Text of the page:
In the clamp study, chronic hyperinsulinemia increased plasma leptin levels from 3.2 to 5.6 ng/ml in LP but only from 2.7 to 3.1 ng/ml in EL (31). In rodents, leptin treatment induced hepatic Lepr expression (12). A similar effect in dairy cows could explain the lack of insulin inhibition on hepatic Lepr during LP because the greater increase in plasma leptin may counteract the effect of insulin. To determine the effect of leptin on expression of its receptor, dairy cows received a 96-h intravenous infusion of saline or recombinant human leptin during EL. At the end of the infusion period, circulating concentrations of human leptin averaged 15.1 ng/ml in leptin-treated cows, and plasma concentrations of endogenous bovine leptin were unchanged in saline and leptin-treated cows (2.4 and 2.5 ng/ml, respectively) (18). There was no change in estimated net energy balance (−12.3 and −15.4 Mcal/day, P > 0.3) or plasma insulin (0.15 and 0.10 ng/ml, P > 0.3) between the saline- and leptin-treated cows at the time of biopsy (18). Leptin treatment increased hepatic expression of Lepr-a and Lepr-Total transcripts by more than 40% and Lepr-b expression by 30% (Fig. 2B and data not shown for Lepr-Total). These data indicate that insulin inhibits, whereas leptin induces hepatic Lepr expression.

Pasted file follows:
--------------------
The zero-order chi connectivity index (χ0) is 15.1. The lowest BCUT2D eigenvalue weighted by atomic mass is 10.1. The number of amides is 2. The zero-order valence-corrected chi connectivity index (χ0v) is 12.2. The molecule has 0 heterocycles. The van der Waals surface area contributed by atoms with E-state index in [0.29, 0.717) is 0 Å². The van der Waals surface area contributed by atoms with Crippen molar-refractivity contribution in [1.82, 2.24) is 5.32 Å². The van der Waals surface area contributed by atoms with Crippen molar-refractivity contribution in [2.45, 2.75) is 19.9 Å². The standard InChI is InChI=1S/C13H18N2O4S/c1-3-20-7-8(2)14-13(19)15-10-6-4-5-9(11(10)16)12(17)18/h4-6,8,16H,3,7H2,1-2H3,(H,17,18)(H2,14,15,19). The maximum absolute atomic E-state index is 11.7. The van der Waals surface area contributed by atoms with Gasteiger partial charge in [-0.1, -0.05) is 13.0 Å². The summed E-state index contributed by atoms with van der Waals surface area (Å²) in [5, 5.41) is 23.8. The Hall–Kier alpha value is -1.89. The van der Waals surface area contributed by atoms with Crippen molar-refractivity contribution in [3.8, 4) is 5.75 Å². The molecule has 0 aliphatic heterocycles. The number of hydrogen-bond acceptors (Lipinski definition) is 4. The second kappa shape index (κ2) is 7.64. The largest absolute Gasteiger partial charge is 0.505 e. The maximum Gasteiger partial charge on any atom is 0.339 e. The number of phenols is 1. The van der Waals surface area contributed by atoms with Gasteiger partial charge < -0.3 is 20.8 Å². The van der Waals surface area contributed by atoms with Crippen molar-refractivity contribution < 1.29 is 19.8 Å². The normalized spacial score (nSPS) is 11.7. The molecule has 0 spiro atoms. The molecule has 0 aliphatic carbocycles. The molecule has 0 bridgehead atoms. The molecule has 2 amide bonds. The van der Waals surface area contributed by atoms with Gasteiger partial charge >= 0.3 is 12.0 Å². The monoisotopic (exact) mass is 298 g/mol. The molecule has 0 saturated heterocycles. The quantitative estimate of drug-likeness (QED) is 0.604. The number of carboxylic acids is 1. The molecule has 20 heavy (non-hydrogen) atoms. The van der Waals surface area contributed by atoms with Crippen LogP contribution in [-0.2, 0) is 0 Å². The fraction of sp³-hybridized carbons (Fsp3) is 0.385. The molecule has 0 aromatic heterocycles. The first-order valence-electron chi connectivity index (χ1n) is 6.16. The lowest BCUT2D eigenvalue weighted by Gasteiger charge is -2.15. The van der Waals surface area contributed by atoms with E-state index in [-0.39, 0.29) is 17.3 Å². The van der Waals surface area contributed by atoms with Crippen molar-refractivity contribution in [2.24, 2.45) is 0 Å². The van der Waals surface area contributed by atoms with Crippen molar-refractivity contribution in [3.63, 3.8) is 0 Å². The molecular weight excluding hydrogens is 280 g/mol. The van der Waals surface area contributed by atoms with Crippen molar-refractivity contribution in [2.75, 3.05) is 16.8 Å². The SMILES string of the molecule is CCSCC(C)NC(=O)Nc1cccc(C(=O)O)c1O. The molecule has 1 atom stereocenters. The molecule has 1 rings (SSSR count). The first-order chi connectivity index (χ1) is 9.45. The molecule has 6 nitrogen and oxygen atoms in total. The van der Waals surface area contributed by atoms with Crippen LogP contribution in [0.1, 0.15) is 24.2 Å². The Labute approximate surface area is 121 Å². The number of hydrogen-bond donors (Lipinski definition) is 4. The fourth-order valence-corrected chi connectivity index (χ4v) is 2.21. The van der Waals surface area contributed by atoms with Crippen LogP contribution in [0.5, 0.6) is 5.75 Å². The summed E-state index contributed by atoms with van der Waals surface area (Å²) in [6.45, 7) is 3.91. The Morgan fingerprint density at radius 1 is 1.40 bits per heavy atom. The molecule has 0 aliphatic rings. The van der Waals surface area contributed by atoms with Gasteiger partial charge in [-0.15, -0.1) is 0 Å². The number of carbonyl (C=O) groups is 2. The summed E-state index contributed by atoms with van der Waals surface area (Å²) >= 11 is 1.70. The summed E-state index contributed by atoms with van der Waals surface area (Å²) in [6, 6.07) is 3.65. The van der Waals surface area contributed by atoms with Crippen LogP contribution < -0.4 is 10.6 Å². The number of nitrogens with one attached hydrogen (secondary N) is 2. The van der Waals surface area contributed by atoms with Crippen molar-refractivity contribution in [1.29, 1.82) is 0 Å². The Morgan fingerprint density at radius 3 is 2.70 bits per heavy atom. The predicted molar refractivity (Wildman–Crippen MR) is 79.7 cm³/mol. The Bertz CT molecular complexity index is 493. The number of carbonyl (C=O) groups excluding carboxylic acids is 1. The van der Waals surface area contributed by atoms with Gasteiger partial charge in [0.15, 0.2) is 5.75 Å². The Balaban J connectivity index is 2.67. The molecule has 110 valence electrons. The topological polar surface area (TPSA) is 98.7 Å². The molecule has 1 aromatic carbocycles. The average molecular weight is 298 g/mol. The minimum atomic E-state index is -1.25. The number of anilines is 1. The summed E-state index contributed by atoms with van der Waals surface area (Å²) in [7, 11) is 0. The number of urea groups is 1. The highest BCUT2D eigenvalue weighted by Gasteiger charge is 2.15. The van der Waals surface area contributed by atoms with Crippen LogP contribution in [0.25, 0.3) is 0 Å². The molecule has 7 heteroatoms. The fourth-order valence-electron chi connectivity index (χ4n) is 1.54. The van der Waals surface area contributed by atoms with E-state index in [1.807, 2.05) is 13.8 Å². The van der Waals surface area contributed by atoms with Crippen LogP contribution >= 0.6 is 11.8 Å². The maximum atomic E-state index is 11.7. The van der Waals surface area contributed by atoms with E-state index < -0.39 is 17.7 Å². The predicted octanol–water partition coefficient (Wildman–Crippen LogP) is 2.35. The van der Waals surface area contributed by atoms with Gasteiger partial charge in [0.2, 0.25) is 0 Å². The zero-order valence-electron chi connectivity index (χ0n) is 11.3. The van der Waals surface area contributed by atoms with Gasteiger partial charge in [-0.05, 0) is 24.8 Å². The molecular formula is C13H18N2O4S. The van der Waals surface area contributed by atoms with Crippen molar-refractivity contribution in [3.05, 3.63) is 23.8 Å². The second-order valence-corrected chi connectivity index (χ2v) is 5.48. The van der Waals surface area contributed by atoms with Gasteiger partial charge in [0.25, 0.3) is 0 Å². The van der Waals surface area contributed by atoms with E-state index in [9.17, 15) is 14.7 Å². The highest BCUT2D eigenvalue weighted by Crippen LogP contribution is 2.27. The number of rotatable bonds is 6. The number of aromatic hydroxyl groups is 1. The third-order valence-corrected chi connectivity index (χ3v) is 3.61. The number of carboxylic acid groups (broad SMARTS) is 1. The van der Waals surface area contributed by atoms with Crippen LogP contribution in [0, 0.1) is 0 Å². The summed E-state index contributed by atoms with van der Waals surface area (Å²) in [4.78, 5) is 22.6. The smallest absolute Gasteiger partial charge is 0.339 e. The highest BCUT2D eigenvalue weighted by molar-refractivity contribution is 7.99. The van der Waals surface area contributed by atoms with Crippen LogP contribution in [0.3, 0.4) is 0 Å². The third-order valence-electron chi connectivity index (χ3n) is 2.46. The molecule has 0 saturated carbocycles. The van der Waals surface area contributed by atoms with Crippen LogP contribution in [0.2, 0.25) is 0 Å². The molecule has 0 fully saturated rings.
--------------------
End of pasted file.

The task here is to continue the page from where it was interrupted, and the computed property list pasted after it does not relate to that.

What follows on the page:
Energy insufficiency increased leptin receptor expression in adipose tissue.
Next, adipose tissue biopsy samples were analyzed to evaluate whether energy balance, GH, leptin, and insulin had effects on Lepr expression in adipose tissue similar to those observed in the liver. Consistent with reduced plasma leptin in EL (Table 1), leptin expression in adipose tissue was lower in EL than in LP (Fig. 3A).
Expression of Lepr-Total, Lepr-a, and Lepr-b was substantially lower in adipose tissue than in liver, averaging less than 7% of the levels found in the liver during LP and EL (compare Figs. 1A and 3A). The overall effect of the transition from LP to EL was similar to that seen in liver, with Lepr-a and Lepr-Total increasing by over 10-fold and Lepr-b by nearly eight-fold (Fig. 3A). As was the case for liver, Lepr-a accounted for the majority of Lepr-Total expression (nearly 80%), whereas Lepr-b accounted for less than 3%. Thus, Lepr-a abundance is representative of Lepr-Total in both the liver and adipose tissue.